Kendra: Yeah. And they’re kind of hiding out from the city, which has quickly been overtaken by figures of reason. And so there are a lot of metaphors and figurative language. And it reminds me a lot of Christian allegories that I read as a kid because stuff like this would happen in them all the time, and they have greater meanings and all this stuff. But I think when it comes to this story, you see that these opposite worlds are juxtaposed together. You have the rural village in Iran and how that is a symbol of traditional Persian folklore and traditions and culture. And then you have the new regime that is the city. And it’s really interesting because I have really different colors associated with those chapters, like the way that she writes so vibrant in the rural village. And like you see the covers full of greens and oranges and pinks and reds. That’s how I imagine the village chapters. But then when one of the characters goes back to the city, it’s very stark and like tans and very bland, stark whiteness. Like, it’s lost all of its vibrance. And it’s really amazing the way that she was able to communicate that with just words on a page and storytelling and the feelings that we feel when we go to the different locations of the stories.
Sumaiyya: Yeah. And one thing that strikes me about the village is how it is kind of very close to history or where the people who live there look towards history. And you also have the Zoroastrian faith, which is still very much alive and vibrant in the village. Because that faith was driven out by Muslim invasion in Iran ages ago, I think 1,400 years ago or something. So she’s really preserving that time, you know, before the feudalism and capitalism because I think she mentions that people don’t even have the concept of buying land in that village. So they also decide to not build any roads that lead to the city and thus further isolate the village. And to me, it represents a time before the clash, before the corruption that has resulted in all of the modernization and westernization that emerged, the way that technology changed things. People don’t even know what a car looks like in that village. So it’s really a time before people discover that they can use power. They can use information against each other. And they instead live in a community that is very spiritual and full of magic and very close to nature and still attached to the history and heritage. And by showing us this preserved culture, I think Shokoofeh is showing us the Iran that she wants to remember and the home that, you know, she really misses.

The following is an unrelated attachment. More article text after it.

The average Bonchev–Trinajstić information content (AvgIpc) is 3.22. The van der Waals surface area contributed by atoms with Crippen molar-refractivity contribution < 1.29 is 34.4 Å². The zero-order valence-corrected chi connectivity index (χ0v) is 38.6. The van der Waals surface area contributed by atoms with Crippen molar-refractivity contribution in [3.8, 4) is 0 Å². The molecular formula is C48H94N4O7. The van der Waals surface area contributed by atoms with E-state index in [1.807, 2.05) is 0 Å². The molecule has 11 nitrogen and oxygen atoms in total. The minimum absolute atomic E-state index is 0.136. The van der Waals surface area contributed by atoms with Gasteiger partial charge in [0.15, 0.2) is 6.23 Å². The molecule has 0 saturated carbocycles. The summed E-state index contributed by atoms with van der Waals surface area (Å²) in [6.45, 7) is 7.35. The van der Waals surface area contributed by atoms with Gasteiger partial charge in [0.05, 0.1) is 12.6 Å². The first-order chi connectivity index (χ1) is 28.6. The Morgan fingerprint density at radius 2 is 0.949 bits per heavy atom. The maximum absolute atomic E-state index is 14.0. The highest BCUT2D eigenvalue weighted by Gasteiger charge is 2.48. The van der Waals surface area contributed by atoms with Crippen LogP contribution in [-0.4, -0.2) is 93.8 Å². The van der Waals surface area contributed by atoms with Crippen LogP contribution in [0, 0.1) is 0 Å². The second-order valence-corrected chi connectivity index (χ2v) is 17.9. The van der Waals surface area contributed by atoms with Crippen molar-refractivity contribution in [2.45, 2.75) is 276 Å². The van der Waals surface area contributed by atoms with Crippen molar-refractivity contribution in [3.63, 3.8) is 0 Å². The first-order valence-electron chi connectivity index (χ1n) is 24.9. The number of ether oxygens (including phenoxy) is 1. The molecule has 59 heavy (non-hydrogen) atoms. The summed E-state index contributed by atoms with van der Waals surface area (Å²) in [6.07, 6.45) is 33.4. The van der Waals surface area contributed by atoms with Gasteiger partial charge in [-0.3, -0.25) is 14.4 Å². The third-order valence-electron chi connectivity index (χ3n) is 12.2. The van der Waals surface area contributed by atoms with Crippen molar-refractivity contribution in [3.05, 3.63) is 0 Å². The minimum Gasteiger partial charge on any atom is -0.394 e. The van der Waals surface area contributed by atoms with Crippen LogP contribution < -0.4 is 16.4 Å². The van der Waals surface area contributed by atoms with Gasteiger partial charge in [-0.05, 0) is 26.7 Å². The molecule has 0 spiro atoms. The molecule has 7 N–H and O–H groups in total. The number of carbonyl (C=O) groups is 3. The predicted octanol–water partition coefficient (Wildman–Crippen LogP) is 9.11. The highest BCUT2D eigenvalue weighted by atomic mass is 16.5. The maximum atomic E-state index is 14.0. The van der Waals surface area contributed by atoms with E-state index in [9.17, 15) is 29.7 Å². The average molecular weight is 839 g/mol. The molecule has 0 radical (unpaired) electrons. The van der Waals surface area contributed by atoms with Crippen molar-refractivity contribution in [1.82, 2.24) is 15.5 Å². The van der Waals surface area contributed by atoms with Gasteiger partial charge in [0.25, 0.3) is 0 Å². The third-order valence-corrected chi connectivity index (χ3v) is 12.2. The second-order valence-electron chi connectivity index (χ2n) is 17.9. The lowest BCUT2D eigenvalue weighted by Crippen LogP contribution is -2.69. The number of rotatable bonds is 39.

Kendra: And like we mentioned last time, Azar is a former journalist from Iran. And she moved to Australia and sought asylum and is now a permanent resident there and really has accepted that as her home. And I wanted to read just the acknowledgments because they’re just a couple short paragraphs, but I think it really exemplifies her feelings and emotions when she was writing this book. And she says, “I would like to thank my father for teaching me to fly in the sky of literature freely. I owe a debt of gratitude to my mother without whose support I would not be living in the free country of Australia, able to write without censorship. I am profoundly grateful to the Australian people for accepting me into this safe and democratic country where I have the freedom to write this book, a liberty denied me by my homeland.”
Sumaiyya: That is so powerful. That says so much about regimes these days that are, you know, banishing literature and the arts and really destroying the culture instead of celebrating it.
Kendra: I think this book is very much a love letter to Iran and the place that she calls home because even though moving to Australia, that’s not where she came from. And there’s always going to be that sense of loss there. And I don’t think that any free country is like, you know, this perfect place that people want to go to. And like the whole American dream myth kind of situation. . . . But I do think that not every place allows people that freedom of speech, and that is an issue. And so I think that that sorrow, that complex feelings of loving your homeland, but feeling rejected by it at the same time is throughout this book. And you can see that in a lot of her work and her interviews as well.
Kendra: Well, we could talk about this book for ages more, I’m sure. But that is The Enlightenment of the Greengage Tree by Shokoofeh Azar. And that is out from Europa here in the US. And it’s out from Wild Dingo Press out in Australia.